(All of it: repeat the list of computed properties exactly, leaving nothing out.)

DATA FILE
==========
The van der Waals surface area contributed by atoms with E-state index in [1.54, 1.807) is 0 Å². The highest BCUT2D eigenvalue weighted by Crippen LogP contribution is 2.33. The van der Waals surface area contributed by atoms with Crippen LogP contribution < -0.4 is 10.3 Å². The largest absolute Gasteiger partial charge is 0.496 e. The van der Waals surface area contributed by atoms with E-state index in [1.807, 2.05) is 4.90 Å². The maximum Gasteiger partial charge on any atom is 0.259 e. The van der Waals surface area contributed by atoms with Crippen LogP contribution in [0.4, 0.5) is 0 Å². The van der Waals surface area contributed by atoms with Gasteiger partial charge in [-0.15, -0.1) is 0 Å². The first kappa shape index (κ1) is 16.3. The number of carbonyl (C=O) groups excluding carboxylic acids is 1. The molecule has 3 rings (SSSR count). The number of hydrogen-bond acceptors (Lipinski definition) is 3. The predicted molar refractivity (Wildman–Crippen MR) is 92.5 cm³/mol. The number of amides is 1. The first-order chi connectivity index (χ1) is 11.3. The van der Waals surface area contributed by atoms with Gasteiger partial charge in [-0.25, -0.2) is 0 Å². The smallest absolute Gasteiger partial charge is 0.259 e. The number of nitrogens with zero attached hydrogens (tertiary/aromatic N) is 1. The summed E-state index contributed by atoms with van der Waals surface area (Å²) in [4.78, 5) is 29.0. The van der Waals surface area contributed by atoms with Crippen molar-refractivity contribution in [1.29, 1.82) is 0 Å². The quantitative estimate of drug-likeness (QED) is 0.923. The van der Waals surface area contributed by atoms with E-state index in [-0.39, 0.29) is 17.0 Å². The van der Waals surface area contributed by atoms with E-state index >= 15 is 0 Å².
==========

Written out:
The van der Waals surface area contributed by atoms with E-state index in [1.54, 1.807) is 0 Å². The highest BCUT2D eigenvalue weighted by Crippen LogP contribution is 2.33. The van der Waals surface area contributed by atoms with Crippen LogP contribution < -0.4 is 10.3 Å². The largest absolute Gasteiger partial charge is 0.496 e. The van der Waals surface area contributed by atoms with E-state index in [1.807, 2.05) is 4.90 Å². The maximum Gasteiger partial charge on any atom is 0.259 e. The van der Waals surface area contributed by atoms with Crippen LogP contribution in [0.4, 0.5) is 0 Å². The van der Waals surface area contributed by atoms with Gasteiger partial charge in [-0.15, -0.1) is 0 Å². The first kappa shape index (κ1) is 16.3. The number of carbonyl (C=O) groups excluding carboxylic acids is 1. The molecule has 3 rings (SSSR count). The number of hydrogen-bond acceptors (Lipinski definition) is 3. The predicted molar refractivity (Wildman–Crippen MR) is 92.5 cm³/mol. The number of amides is 1. The first-order chi connectivity index (χ1) is 11.3. The van der Waals surface area contributed by atoms with Gasteiger partial charge in [-0.25, -0.2) is 0 Å². The smallest absolute Gasteiger partial charge is 0.259 e. The number of nitrogens with zero attached hydrogens (tertiary/aromatic N) is 1. The summed E-state index contributed by atoms with van der Waals surface area (Å²) in [4.78, 5) is 29.0. The van der Waals surface area contributed by atoms with Crippen molar-refractivity contribution in [1.29, 1.82) is 0 Å². The quantitative estimate of drug-likeness (QED) is 0.923. The van der Waals surface area contributed by atoms with E-state index in [-0.39, 0.29) is 17.0 Å². The van der Waals surface area contributed by atoms with E-state index >= 15 is 0 Å².